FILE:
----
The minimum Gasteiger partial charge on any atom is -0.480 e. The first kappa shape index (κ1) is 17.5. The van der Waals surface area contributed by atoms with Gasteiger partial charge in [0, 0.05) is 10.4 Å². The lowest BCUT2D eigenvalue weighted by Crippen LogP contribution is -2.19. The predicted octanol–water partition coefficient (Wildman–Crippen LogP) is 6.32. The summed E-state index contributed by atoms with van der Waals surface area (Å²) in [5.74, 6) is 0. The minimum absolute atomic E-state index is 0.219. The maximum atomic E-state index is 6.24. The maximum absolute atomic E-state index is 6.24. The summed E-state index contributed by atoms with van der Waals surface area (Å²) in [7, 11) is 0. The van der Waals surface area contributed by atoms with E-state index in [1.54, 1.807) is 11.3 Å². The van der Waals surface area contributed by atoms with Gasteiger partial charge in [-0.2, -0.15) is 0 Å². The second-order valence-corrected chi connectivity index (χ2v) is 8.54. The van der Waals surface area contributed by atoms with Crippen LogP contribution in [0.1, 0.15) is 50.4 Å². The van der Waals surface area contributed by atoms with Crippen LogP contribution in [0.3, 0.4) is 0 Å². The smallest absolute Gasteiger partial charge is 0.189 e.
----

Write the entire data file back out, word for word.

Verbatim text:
The minimum Gasteiger partial charge on any atom is -0.480 e. The first kappa shape index (κ1) is 17.5. The van der Waals surface area contributed by atoms with Gasteiger partial charge in [0, 0.05) is 10.4 Å². The lowest BCUT2D eigenvalue weighted by Crippen LogP contribution is -2.19. The predicted octanol–water partition coefficient (Wildman–Crippen LogP) is 6.32. The summed E-state index contributed by atoms with van der Waals surface area (Å²) in [5.74, 6) is 0. The minimum absolute atomic E-state index is 0.219. The maximum atomic E-state index is 6.24. The maximum absolute atomic E-state index is 6.24. The summed E-state index contributed by atoms with van der Waals surface area (Å²) in [7, 11) is 0. The van der Waals surface area contributed by atoms with E-state index in [1.54, 1.807) is 11.3 Å². The van der Waals surface area contributed by atoms with Gasteiger partial charge in [-0.2, -0.15) is 0 Å². The second-order valence-corrected chi connectivity index (χ2v) is 8.54. The van der Waals surface area contributed by atoms with Crippen LogP contribution in [0.1, 0.15) is 50.4 Å². The van der Waals surface area contributed by atoms with Crippen LogP contribution in [0.3, 0.4) is 0 Å². The smallest absolute Gasteiger partial charge is 0.189 e.